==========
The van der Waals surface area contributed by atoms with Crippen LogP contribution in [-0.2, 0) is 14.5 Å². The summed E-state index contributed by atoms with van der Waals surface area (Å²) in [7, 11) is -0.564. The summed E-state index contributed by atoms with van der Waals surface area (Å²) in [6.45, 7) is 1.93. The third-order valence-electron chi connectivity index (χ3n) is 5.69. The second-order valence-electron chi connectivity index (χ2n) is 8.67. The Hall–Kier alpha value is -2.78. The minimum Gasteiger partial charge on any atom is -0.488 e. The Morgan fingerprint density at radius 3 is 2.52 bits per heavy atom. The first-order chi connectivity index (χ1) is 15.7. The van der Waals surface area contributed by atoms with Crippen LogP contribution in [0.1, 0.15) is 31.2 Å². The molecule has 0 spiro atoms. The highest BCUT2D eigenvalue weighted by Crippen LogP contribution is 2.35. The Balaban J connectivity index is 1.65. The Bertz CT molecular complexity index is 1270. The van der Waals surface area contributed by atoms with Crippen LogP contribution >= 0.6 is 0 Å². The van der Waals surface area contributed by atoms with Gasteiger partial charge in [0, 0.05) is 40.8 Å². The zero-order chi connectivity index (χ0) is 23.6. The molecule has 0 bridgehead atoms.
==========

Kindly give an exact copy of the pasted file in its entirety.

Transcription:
The van der Waals surface area contributed by atoms with Crippen LogP contribution in [-0.2, 0) is 14.5 Å². The summed E-state index contributed by atoms with van der Waals surface area (Å²) in [7, 11) is -0.564. The summed E-state index contributed by atoms with van der Waals surface area (Å²) in [6.45, 7) is 1.93. The third-order valence-electron chi connectivity index (χ3n) is 5.69. The second-order valence-electron chi connectivity index (χ2n) is 8.67. The Hall–Kier alpha value is -2.78. The minimum Gasteiger partial charge on any atom is -0.488 e. The Morgan fingerprint density at radius 3 is 2.52 bits per heavy atom. The first-order chi connectivity index (χ1) is 15.7. The van der Waals surface area contributed by atoms with Crippen LogP contribution in [0.1, 0.15) is 31.2 Å². The molecule has 0 spiro atoms. The highest BCUT2D eigenvalue weighted by Crippen LogP contribution is 2.35. The Balaban J connectivity index is 1.65. The Bertz CT molecular complexity index is 1270. The van der Waals surface area contributed by atoms with Crippen LogP contribution >= 0.6 is 0 Å². The van der Waals surface area contributed by atoms with Gasteiger partial charge in [0, 0.05) is 40.8 Å². The zero-order chi connectivity index (χ0) is 23.6. The molecule has 0 bridgehead atoms.